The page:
Chinese Address Format and Input layout

— Part One



When it comes to designing for Chinese users, localisation is one of the most important parts of the strategy, helping to make a good first impression and improving the chances of success.

During the process of designing a Chinese page on an e-commerce site, I found myself applying some of the patterns that make more sense to Chinese users (and myself) than my English speaking UX colleagues. This led to some interesting thoughts.

  • How different is an address in China than one in the UK or USA?
  • What information does a Chinese address include and how important is this information?
  • Aside from the language, what else do we need to consider when designing the delivery and address fields for a website or an app aimed at Chinese users?

Conducting an online search returns very little comprehensive information on UX practices in China. Therefore, I decided to conduct my own research, documenting my findings and sharing my own conclusions. Hopefully this two part feature will be able to shed some light on Chinese UX issues for other designers encountering these problems.

Chinese Address Format 中文地址格式

Before we look at the format of Chinese address, let’s take a look at what we’re familiar with. UK address recognition relies heavily on the postcode and begins with the house name and number before working its way to the county. For example:

John Smith
12 Longview Road
West Kirby
CH48 0RS

Addresses in the US have a similar format and hierarchy, for example:

John Doe
111 First St
Apt 1
First City NY 11111

A Chinese address is the other way round, beginning at the top with the province/Municipality (for international post it will begin with the country) before working its way down to the precise apartment/room number.

For example:

Standard Chinese Address

A typical address section on a Chinese e-commerce site would look like this:

Typical address fields on a Chinese e-commerce mobile site

As part of the post address there are 23 provinces, 4 municipalities (Beijing, Tianjin, Shanghai and Chong Qing) and 2 special administrative regions (Macau and Hong Kong) to include in the field choices we provide to the users.

Phone Number 电话号码

Mobile number in particular is absolutely essential.

Couriers normally call to check if anybody is there to receive/sign for the post prior to their arrival. They also call to check the address if they have difficulties locating it and to discover anything further that they need in order to deliver the goods.

The boom in online shopping and the growth of the delivery industry has encouraged many more people to take on express delivery as a part-time or freelance job for additional income. For many, delivery time and accuracy are tied to their income, so making a phone call prior to delivery saves time and avoid costly mistakes.

Photo of a delivery guy on his phone (image sourced from the internet)

Postcode 邮政编码

Don’t make it a required field, because not many people know their postcode.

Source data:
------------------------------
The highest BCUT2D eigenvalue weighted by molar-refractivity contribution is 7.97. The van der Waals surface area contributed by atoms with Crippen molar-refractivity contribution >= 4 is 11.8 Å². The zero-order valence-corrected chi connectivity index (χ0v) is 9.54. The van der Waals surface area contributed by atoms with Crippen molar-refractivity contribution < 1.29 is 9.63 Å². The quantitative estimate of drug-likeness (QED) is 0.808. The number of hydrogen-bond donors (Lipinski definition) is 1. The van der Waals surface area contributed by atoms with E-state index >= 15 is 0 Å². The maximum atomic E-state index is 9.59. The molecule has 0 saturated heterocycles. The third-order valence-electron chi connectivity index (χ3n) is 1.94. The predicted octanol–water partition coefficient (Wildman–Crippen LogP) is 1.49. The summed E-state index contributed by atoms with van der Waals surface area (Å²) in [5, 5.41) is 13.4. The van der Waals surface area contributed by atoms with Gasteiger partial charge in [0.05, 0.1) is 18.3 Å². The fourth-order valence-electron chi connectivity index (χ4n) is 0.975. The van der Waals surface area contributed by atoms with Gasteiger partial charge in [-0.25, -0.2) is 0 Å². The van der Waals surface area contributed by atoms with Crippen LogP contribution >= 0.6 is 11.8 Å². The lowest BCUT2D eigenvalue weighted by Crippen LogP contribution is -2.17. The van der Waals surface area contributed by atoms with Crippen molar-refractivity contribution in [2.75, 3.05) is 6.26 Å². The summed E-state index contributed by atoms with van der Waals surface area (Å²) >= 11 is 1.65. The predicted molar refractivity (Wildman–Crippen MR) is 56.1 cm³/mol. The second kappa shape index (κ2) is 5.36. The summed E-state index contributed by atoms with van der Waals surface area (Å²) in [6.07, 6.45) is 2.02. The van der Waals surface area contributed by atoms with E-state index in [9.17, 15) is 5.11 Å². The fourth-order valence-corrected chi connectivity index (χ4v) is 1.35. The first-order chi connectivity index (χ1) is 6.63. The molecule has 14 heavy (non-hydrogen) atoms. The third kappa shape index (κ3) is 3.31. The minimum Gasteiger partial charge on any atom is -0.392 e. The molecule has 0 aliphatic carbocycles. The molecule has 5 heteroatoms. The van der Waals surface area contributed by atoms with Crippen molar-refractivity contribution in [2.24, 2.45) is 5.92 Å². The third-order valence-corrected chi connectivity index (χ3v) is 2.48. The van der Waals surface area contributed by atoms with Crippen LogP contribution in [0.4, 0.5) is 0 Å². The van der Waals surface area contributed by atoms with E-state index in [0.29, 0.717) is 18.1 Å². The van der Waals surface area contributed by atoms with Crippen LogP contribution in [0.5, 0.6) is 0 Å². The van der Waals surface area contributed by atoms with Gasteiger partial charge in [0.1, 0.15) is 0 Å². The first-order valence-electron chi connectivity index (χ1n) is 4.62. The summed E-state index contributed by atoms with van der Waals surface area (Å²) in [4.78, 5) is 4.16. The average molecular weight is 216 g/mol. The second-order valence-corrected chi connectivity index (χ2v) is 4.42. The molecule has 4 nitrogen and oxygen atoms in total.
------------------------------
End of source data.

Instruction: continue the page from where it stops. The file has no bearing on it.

Unless you choose EMS to be your currier within China, as they require accurate postcode for delivery and sign off. If that’s the case, it will be a good idea to give user the option or information on where they can search for their postcode.

EMS has a postcode finder on their website

Providing a smart address recognition, auto-fill or a built-in postcode finding function would be a good idea too. There are local companies and online services that provide this already. For example, RightData (佳数), is an online service specifically for address and postal related data that provides an API for their address standardise service.

Screenshot of postcode search on RightData

Detailed Address 详细地址

There should be an input field for users to type in their detailed address information.

Most people in Chinese cities live in residential communities which have a high density of tall buildings. Each of these buildings has hundreds or even thousands of apartments. Therefore, the detailed address information often contains the detailed road name, the name of the community as well as the building block number, floor/level and the apartment/room number.

Photo of a residential community (后湖世纪家园小区) in Wuhan, China

Examples of Address Section on Popular Chinese e-Commerce Sites 中文购物网站地址栏范例:

Here’s an example of the address section on Tmall — a popular e-commerce platform in China. The same address fields format is used on another popular Chinese e-commerce platform — Taobao. (Both Tmall and Taobao belong to the Alibaba Group)

Address section on Tmall
Address section on Tmall with provinces dropdown open

Taobao and Tmall are the top 2 most popular e-commerce platforms in China. According to recent data analysis on iwebchoice, Taobao has the most unique daily visits.

The data above provides a good indication of where we should seek reference when designing the address section for Chinese users and what we should take in consideration to provide a good experience.

In the next part of this feature, I’ll showcase some more data and provide a comparison of Chinese address sections on desktop and mobile. I’ll also share what I have learned from the research.

Continue to Part Two.

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